Generating HTML in F#

Angel Daniel Muñoz | April 26, 2022

 

We’ll discuss creating HTML strings (useful to create reports, pdfs etc.). Creating HTML in F# is quite simple since there are a bunch of supporting libraries. We'll review a few of those

The first two are DSLs in F# to build HTML, and the last one is an HTML scripting language for .NET (there's also Giraffe.Razor but that wouldn’t be discussed in this blog)

Giraffe

When it comes to HTML DSL, this is the most "traditional" one since it's not a flavor liked by many these days, but that doesn't take away its usefulness. Giraffe View Engine uses XmlNode as its building block, so you can produce XML as well with Giraffe View Engine!

The structure of a node function in Giraffe is as follows

  •  tagName [(* attribute list *)] [(* node list *)]

For example, creating <div class="my-class"></div> would be something like this

 

 

  • div [ _class "my-class" ] []

Attributes are prefixed with an underscore _ to prevent clashing with reserved words in F#
Let's look at a simple page with a header

 

 #r "nuget: Giraffe.ViewEngine"

open Giraffe.ViewEngine


let view =
    html [] [
        head [] [ title [] [ str "Giraffe" ] ]
        body [] [ header [] [ str "Giraffe" ] ]
    ]
let document = RenderView.AsString.htmlDocument view

printfn "%s" document

To Run this, copy this content into a file named script.fsx (or whatever name you prefer) and type:

  • dotnet fsi run script.fsx

We assign the result of the html function to view, and then render the document as a string. We can then follow up and create a file with the IO API's we discussed in anearlier blog.

If you're using Saturn/Giraffe as your web framework you don't need to do the manual render. tThese frameworksprovide helpers that take care of this

You can also create functions to pre-define aspects of your views and override values if you deem necessary

 

 #r "nuget: Giraffe.ViewEngine"

open Giraffe.ViewEngine


let card attributes = 
    article [ yield! attributes; _class "card is-green"]

let cardFooter attributes =
    footer [ yield! attributes; _class "card-footer is-rounded"]

let cardHeader attributes =
    header [ yield! attributes; _class "card-header no-icons"]

let mySection = 
    div [] [
        card [ _id "my-card" ] [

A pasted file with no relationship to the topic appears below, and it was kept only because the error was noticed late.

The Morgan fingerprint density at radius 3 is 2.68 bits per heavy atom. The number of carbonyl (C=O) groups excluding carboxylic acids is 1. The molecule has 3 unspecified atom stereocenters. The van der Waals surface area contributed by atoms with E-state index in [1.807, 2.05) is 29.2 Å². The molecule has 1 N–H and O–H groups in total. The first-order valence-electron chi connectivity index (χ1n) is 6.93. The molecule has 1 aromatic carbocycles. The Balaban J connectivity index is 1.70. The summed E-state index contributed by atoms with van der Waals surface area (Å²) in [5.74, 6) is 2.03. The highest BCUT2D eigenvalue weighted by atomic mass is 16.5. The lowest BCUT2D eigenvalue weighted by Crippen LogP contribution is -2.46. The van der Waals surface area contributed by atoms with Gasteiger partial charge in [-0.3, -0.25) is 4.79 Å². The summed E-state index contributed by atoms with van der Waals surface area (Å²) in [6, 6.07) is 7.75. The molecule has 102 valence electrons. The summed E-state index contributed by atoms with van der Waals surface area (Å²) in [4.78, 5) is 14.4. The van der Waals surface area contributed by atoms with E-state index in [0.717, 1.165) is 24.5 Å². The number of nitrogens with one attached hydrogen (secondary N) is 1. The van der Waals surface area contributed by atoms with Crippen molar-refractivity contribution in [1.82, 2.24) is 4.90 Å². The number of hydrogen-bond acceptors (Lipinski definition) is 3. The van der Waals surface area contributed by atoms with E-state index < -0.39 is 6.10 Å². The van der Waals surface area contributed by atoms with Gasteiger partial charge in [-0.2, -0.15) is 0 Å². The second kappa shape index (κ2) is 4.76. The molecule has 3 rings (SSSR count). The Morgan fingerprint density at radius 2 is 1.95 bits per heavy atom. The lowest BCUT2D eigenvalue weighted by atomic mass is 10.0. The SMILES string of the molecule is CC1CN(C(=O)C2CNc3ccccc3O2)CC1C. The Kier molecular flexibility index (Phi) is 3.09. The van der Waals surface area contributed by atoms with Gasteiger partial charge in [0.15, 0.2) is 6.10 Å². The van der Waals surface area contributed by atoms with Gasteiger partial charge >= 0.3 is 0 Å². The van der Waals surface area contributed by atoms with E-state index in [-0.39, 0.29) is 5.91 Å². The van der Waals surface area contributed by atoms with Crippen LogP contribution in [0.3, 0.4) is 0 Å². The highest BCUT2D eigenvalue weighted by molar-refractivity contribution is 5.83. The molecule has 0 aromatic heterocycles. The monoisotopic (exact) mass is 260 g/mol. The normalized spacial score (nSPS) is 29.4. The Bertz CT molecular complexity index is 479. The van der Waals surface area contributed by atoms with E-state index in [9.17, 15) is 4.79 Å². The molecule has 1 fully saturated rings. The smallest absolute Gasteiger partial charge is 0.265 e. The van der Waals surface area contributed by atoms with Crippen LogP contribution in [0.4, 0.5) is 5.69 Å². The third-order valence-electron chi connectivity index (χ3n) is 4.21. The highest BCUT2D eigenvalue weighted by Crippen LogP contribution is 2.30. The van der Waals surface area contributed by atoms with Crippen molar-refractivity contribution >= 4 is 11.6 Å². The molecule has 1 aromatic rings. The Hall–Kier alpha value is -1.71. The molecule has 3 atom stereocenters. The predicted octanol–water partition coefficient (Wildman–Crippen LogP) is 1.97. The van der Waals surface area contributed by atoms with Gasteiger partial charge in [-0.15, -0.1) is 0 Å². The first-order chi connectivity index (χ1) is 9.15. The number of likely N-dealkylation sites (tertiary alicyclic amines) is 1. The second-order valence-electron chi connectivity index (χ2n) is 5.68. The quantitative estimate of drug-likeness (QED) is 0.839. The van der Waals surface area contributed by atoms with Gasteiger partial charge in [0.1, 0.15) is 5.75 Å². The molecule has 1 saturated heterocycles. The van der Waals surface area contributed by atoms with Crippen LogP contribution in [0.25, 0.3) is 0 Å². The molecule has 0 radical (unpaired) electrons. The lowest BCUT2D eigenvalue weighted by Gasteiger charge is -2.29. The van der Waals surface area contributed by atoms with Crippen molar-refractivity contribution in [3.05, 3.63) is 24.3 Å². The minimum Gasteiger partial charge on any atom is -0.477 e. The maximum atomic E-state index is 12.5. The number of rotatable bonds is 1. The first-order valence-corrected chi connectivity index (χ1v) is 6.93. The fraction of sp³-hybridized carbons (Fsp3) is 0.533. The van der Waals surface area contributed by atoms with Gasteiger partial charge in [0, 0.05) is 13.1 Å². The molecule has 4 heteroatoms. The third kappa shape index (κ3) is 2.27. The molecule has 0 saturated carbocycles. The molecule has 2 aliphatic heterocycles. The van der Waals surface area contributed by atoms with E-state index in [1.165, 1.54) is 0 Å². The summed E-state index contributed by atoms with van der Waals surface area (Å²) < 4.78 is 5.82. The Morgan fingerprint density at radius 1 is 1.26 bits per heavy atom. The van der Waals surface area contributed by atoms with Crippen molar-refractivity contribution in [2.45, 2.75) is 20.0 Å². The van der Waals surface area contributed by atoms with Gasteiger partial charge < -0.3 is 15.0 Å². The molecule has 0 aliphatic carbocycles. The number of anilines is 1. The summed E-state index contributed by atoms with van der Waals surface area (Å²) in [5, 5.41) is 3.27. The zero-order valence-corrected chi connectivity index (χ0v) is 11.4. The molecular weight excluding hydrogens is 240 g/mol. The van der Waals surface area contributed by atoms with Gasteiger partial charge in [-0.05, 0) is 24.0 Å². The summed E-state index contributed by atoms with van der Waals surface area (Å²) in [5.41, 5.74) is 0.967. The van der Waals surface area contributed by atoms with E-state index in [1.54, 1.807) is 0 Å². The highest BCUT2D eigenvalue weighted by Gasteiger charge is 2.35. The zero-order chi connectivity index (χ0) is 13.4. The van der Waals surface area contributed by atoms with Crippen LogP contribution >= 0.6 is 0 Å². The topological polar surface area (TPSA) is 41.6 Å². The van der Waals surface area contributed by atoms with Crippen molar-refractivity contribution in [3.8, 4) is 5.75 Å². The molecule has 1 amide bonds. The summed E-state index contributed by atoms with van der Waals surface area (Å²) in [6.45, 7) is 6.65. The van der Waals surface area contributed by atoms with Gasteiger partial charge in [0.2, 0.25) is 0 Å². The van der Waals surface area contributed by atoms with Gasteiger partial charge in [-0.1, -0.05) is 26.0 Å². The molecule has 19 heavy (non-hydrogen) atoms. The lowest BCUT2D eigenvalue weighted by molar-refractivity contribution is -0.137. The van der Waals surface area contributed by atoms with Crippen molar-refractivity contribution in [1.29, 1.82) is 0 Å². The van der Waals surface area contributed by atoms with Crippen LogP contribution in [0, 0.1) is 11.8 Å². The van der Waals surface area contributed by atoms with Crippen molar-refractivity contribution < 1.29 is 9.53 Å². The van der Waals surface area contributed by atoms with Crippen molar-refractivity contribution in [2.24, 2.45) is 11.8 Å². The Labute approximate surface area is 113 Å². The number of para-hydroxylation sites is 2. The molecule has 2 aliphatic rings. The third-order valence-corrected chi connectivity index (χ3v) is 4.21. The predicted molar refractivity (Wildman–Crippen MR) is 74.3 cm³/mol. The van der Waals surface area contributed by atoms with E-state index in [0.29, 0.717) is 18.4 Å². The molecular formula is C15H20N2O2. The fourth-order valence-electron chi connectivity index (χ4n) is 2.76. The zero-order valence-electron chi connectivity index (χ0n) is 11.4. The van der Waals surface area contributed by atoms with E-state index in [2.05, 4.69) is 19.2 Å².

cardHeader [] [
                h1 [] [ str "This is my custom card"]
                img [ _src "https://some-image.com"; _class "card-header-image" ]
            ]

            p [] [ str "this is the body of the card" ]

            cardFooter [ _data "my-attr" "extra attributes" ] [
                p [] [ str "This is my footer"]
            ]
        ]
    ]

// note that we used htmlNode this time instead of htmlDocument
let document = RenderView.AsString.htmlNode mySection

printfn "%s" document
 

To Run this, copy this content into a file named script.fsx (or whatever name you prefer) and type:

  • dotnet fsi run script.fsx

So, creating new "tags" is basically just creating a new function that accepts attributes and contents.

Feliz

The original Feliz DSL was made by @zaidajaj to use in Fable applications which are built generallyon top of React.js.

You can also check the Elmish book for more information about Fable and Feliz

 

 #r "nuget: Feliz.ViewEngine"

open Feliz.ViewEngine

let view = 
    Html.html [
        Html.head [ Html.title "Feliz" ]
        Html.body [
            Html.header [ prop.text "Feliz" ]
        ]
    ]

let document = Render.htmlDocument view

printfn "%s" document

 

To Run this, copy this content into a file named script.fsx (or whatever name you prefer) and type:

  • dotnet fsi run script.fsx

 

The Feliz.ViewEngine namespace provides access to the Html and prop types. These have all the tags and attributes thatmay be required to construct HTML content. You can also open type the classes and access all of their static methods

 

 #r "nuget: Feliz.ViewEngine"

open Feliz.ViewEngine
open type Html
open type prop

let view = 
    html [
        head [ title "Feliz" ]
        body [
            header [ text "Feliz" ]
        ]
    ]

let document = Render.htmlDocument view

printfn "%s" document
 

To Run this, copy this content into a file named script.fsx (or whatever name you prefer) and type:

  • dotnet fsi run script.fsx

Let's continue with the card component to see how you can compose different view elements. There are a few differences when you use the Feliz DSL, and these are primarily because of how the React API is defined. Properties cannot be mixed with children, so you have to pass prop.children to be able to define child elements for your components

 

 #r "nuget: Feliz.ViewEngine"

open Feliz.ViewEngine
open type Html
open type prop

// custom card, but you can't customize it's classes only the children elements
let card (content: ReactElement seq) = 
    article [
        className "card is-green"
        children content
    ]
// this card footer will allou you to define any property  of the footer element
let cardFooter content =
    footer [
        className "card-footer is-rounded"
        yield! content
    ]

let slotedHeader (content: ReactElement seq) = 
    header [
        className "card-header"
        // pass the contents directly to the children property
        children content
    ]

let customizableHeader content = 
    header [
        className "card-header"
        // allow any property to be set